Nasal Congestion: The Cold or PD? By Maria De Leon


It has been a while since i written here but i could not let the year finish without me saying one last note and thanking all of you for being part of my PD journey this year. i hope We all get to a new healthy start…

At least in this side of the world, we are just commencing the cold season in which many of us may unfortunately develop a cold.  As you know having a cold is fraught with nasal congestion, stuffiness, runny nose among scratchy sore throat and other symptoms.

But after having a viral infection that wiped me out for more than two months and caused severe upper respiratory problems, I began to notice that sometimes the stuffiness did not respond to common decongestants rather improved with me taking my levodopa.

So, I thought i would address this issue which some of you might have experienced or are continuing to experience these nuances wondering why symptoms are persistent or coming and going more frequently? Just as I seem to wake up more congested in am when my medicine levels are lower and quickly clears after am doses kick in.

First, let me say that rhinorhea- ‘runny nose’ has been found to be much more common in PD patients believed to be up to 5x more common in people with PD not related to allergies or other contributing causes. this is believed to be a non-dopaminergic ( non-motor) symptom.  although, still not very well recognized or studied and even less commonly talked about is actual nasal congestion- which I believe is dopaminergic mediated and appears as the levels of dopamine are weaning off. This why i believe many patients including myself have a thick nasal mucus pooling in the back of the throat which makes it difficult to swallow. this is not related to post nasal drip, allergies or infection.

The former symptom of  runny nose can be extremely bothersome just the same causing frequent post nasal drip;  for those who have already difficulty swallowing it can be even more trouble some causing chemical pneumonia, and frequent cough, or choking episodes. Because there is natural increased salivation with eating many might feel the need to avoid social meals. However, for increased salivation (sialorrhea) Botox is the best treatment in my personal experience because has no systemic side effects and effect last  3- 6 months.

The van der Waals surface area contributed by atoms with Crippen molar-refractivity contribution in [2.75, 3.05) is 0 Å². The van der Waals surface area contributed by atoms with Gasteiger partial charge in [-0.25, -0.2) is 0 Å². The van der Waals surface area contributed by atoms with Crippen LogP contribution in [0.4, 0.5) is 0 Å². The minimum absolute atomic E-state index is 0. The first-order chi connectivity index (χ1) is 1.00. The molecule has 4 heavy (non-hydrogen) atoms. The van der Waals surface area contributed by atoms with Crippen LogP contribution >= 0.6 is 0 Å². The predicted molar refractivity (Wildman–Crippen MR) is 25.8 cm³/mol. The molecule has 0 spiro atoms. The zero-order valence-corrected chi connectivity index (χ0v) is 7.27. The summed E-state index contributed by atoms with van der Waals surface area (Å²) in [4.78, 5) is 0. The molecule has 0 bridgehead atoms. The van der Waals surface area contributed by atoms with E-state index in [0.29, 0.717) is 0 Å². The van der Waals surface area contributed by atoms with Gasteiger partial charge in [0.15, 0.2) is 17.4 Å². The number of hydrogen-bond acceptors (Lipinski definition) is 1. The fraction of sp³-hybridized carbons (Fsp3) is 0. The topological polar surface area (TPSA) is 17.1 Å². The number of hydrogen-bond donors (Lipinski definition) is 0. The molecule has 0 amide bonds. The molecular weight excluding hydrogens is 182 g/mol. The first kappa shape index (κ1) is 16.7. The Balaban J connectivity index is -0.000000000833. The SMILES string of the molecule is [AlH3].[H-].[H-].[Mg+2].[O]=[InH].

There are many treatments for this problem with primary use of anticholinergics as a first line. I often used Levsin -(hyoscyamine). This pharmaceutical drug comes in liquid, pill and injection form which is extremely convenient.  I prescribed frequently to my patients to reduce secretions. Although, it is an anticholinergic  and can potentially cause confusion at small doses I did not experience this. However, if someone has dementia or hallucinating , this drug probably would not be best option. Another anticholinergic is one applied via a nasal spray (Atrovent- commonly used for bronchitis, copd) recently studied in a very small trial with good effects.

Of Note: Apokyne (apomorphine) has runny nose as a common side effect.

But, on the other hand nasal congestion is even less talked about. this does not respond to decongestants, antihistamines very well. It only improves with intake of dopamine medications. There is  absence of literature on this subject. The only thing I found upon doing a literature search was a great deal of patient forums mentioning this problem and a small report on 26 PD in which authors concluded that “women over 60 were more likely to have this problem“.